Due to the importance of childbirth fear, many studies have been conducted in this area. A systematic review by Dencker et al. in 2018 found that stress, depression, and lack of social support are associated with fear during pregnancy. Also, the causes of fear in primiparous women and multiparous women are different so that previous bad experience of childbirth is the strongest predictor of fear of childbirth in non-primiparous women. Also, there was no significant relationship between age, educational status, and ethnicity with fear of childbirth (26). In a qualitative study conducted by Abbaspour et al. on the fear of childbirth among Ahwazi women in Iran, pregnant women's fears included two categories of fear of childbirth process and concern about the complications of natural childbirth (24). In a study by Slade et al. in 2019 on fear of childbirth among pregnant women and midwives, they found that pregnant women confront fears including unpredictability of childbirth, fear of harm to the child, fear of being unable to bear the pain and fear of being alone (27).
Regarding the importance of childbirth fear during pregnancy and the different factors affecting it in different societies and cultures and its detrimental effects on the mother and infant health, addressing this issue and increasing the understanding about it seem necessary. Also, whereas most studies on the fear of childbirth are quantitative and experimental (28-33), using a qualitative approach to understand its hidden aspects is of paramount importance. Although previous researches have shown that age and level of literacy have been influential variables on fear of childbirth (34), so far no research has been conducted on fear of childbirth among adolescent women and this area has many hidden aspects, and there is limited literature on it. Therefore, this study aimed to explore the causes and grounds of childbirth fear and coping strategies among pregnant adolescent women in Iran.

The present study was conducted with qualitative approach using conventional qualitative content analysis. The study participants included 15 Kurdish women in Kermanshah and Kurdistan provinces in Iran in 2019 who were under 18 years of age and were pregnant. Inclusion criteria were being under 18 years of age, first pregnancy experience, being in the third trimester of pregnancy, no history of abortion and willingness to participate in the study.
The code of ethics was received from Iran University of Medical Sciences (IR.IUMS.REC.1397.1225). Next, samples were selected through purposive sampling. Firstly, they were identified by referring to the health centers of the areas under study. Their written and oral consent to participate in the study was obtained. Semi-structured interviews were used to collect data. The place and time of the interviews were determined by the samples and the average interview duration was 60 min. Four of the interviews were conducted at health centers, and the rest were conducted at places such as their homes and public places like parks. After asking some demographic questions, the interviews continued with the following questions: How do you feel about being pregnant? Are you afraid of childbirth? What makes you worry about childbirth? Tell us about your fears before, meanwhile and after childbirth. How do you cope with the fear of childbirth? What can you do to reduce your fear of childbirth?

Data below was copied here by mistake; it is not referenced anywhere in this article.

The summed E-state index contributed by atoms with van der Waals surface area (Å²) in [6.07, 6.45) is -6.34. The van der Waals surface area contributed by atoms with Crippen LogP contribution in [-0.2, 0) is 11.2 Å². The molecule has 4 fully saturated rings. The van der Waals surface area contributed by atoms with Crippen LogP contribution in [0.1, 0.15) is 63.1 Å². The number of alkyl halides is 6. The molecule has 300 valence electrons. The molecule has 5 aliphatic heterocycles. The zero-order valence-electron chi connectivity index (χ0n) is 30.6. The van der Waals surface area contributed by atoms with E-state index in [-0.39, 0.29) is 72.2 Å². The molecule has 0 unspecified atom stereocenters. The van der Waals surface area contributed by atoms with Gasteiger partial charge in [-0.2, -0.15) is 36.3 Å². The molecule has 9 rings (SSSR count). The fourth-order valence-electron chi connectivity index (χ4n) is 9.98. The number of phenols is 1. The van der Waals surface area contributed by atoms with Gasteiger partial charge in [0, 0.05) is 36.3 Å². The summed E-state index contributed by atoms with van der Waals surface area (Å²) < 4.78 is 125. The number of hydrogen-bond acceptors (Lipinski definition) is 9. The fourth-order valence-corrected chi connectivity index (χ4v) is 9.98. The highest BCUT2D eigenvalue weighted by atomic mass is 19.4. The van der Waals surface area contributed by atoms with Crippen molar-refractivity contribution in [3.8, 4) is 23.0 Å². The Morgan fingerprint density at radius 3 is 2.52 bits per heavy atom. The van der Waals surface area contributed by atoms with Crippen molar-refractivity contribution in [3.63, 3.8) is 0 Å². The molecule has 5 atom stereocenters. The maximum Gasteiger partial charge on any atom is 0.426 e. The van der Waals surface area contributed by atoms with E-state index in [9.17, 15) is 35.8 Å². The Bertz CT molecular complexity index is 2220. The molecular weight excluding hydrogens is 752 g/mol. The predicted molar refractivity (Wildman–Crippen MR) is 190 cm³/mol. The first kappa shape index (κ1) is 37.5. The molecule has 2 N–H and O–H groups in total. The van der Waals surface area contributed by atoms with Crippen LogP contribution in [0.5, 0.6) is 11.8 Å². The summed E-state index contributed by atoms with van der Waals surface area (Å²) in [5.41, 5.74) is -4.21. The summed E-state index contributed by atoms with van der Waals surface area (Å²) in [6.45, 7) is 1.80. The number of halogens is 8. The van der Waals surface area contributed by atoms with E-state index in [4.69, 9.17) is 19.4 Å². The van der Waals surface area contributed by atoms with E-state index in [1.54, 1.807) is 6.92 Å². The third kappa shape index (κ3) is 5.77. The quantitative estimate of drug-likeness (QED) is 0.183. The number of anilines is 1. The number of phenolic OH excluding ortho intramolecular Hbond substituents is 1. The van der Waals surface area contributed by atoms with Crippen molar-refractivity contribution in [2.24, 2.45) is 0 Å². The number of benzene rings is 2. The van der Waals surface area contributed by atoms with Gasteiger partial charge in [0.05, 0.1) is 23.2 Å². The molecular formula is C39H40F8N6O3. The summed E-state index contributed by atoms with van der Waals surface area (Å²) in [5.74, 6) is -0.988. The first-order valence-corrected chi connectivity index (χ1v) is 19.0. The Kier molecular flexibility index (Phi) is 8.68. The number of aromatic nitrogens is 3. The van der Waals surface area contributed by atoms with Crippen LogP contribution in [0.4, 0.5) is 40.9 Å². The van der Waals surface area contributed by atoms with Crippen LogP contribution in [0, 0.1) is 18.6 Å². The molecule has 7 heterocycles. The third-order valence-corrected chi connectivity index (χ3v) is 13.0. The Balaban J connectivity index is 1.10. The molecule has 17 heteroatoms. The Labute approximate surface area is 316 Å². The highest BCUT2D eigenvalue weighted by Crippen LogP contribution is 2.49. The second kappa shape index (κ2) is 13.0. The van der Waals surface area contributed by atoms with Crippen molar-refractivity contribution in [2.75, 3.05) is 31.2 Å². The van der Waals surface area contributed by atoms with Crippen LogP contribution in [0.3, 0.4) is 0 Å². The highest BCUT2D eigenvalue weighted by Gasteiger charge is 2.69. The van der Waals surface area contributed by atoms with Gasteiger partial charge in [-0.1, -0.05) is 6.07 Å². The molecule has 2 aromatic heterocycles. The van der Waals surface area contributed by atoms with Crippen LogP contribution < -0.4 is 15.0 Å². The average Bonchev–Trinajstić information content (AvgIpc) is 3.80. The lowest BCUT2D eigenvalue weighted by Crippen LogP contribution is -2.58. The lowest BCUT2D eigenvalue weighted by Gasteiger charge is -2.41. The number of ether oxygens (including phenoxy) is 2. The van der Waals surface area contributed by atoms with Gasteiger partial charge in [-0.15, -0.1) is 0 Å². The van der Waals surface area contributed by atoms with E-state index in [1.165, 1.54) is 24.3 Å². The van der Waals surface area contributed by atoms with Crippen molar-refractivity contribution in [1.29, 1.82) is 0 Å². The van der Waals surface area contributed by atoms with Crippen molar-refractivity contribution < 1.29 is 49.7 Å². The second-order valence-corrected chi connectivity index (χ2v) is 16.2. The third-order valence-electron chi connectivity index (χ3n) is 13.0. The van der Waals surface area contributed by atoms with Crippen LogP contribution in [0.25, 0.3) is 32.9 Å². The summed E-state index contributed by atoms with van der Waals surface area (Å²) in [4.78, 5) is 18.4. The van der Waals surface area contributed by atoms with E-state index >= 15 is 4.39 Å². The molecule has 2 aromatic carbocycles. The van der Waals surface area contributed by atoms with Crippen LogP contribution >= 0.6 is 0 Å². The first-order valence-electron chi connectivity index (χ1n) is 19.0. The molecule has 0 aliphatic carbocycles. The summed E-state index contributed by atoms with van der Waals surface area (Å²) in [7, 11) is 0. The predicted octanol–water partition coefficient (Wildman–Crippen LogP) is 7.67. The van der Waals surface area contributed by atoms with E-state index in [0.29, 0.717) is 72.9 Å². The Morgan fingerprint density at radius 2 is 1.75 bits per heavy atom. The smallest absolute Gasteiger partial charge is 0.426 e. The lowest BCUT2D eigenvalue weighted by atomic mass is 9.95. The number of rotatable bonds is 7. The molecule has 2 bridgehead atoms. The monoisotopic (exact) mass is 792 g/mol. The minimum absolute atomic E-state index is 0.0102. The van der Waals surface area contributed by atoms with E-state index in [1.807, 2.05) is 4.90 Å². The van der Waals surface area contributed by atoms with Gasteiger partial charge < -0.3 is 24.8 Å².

To consider the ethics, at the beginning of each session, the researchers and the objectives of the research were introduced, assuring the participants that their information would be published without mentioning their names, so that they would not be identifiable. Also, at any time when  they felt tired or unwilling to continue the interview, the process of interview was stopped and postponed to another time. Their written and oral consent was taken to record the interview. Besides, since the samples were under 18 years of age, oral consent was obtained from the husbands of the samples to further adhere to the ethics of research and to avoid any sensitivities. The samples were interviewed by female researcher whenever they wanted, and the female researcher familiar with the principles of the interview and the qualitative method was selected for the interview.
After the interview with the first participant, the process of coding and analyzing the data began and continued, eventually resulting in data saturation through interview with 15 participants. Due to the fact that in qualitative research the sampling criterion is to achieve theoretical saturation, this theoretical saturation was reached in interview 15 because the codes were duplicated and no new code of interviews was obtained. In this study, none of the participants withdrew from the study. Only one participant postponed the interview to another day, and the interview was completed later.
To analyze the data, the Graneheim and Lundman method was used (35). The audio was listened to several times after the first interview, and then it was transcribed verbatim and meticulously. Then, the full text was read several times for general understanding of the content of the interview. Next, the text was subdivided into independent meanings and was indexed with certain codes. In the next step, the codes were divided into subcategories and categories according to similarities and differences. Finally, a suitable title that could cover the resulting categories was selected.